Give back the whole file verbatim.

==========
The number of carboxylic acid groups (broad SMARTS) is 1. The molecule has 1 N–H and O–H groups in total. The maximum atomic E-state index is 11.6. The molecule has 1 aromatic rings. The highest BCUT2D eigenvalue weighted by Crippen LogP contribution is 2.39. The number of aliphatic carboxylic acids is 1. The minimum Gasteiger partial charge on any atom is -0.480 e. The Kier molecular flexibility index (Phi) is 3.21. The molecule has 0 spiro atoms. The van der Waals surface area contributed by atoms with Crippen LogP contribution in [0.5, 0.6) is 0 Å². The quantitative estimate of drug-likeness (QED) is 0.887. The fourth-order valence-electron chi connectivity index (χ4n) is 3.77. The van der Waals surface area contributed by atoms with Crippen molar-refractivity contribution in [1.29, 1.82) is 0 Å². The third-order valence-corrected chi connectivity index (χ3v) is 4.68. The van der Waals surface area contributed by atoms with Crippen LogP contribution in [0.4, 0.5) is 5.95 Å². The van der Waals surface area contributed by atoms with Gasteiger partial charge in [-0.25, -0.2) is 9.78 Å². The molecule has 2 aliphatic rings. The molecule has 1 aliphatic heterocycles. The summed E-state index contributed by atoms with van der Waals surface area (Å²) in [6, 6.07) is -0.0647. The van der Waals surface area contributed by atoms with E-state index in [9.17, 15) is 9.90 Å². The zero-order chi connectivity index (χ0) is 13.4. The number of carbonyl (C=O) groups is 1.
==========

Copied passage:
The number of carboxylic acid groups (broad SMARTS) is 1. The molecule has 1 N–H and O–H groups in total. The maximum atomic E-state index is 11.6. The molecule has 1 aromatic rings. The highest BCUT2D eigenvalue weighted by Crippen LogP contribution is 2.39. The number of aliphatic carboxylic acids is 1. The minimum Gasteiger partial charge on any atom is -0.480 e. The Kier molecular flexibility index (Phi) is 3.21. The molecule has 0 spiro atoms. The van der Waals surface area contributed by atoms with Crippen LogP contribution in [0.5, 0.6) is 0 Å². The quantitative estimate of drug-likeness (QED) is 0.887. The fourth-order valence-electron chi connectivity index (χ4n) is 3.77. The van der Waals surface area contributed by atoms with Crippen molar-refractivity contribution in [1.29, 1.82) is 0 Å². The third-order valence-corrected chi connectivity index (χ3v) is 4.68. The van der Waals surface area contributed by atoms with Crippen LogP contribution in [0.4, 0.5) is 5.95 Å². The van der Waals surface area contributed by atoms with Gasteiger partial charge in [-0.25, -0.2) is 9.78 Å². The molecule has 2 aliphatic rings. The molecule has 1 aliphatic heterocycles. The summed E-state index contributed by atoms with van der Waals surface area (Å²) in [6, 6.07) is -0.0647. The van der Waals surface area contributed by atoms with E-state index in [9.17, 15) is 9.90 Å². The zero-order chi connectivity index (χ0) is 13.4. The number of carbonyl (C=O) groups is 1.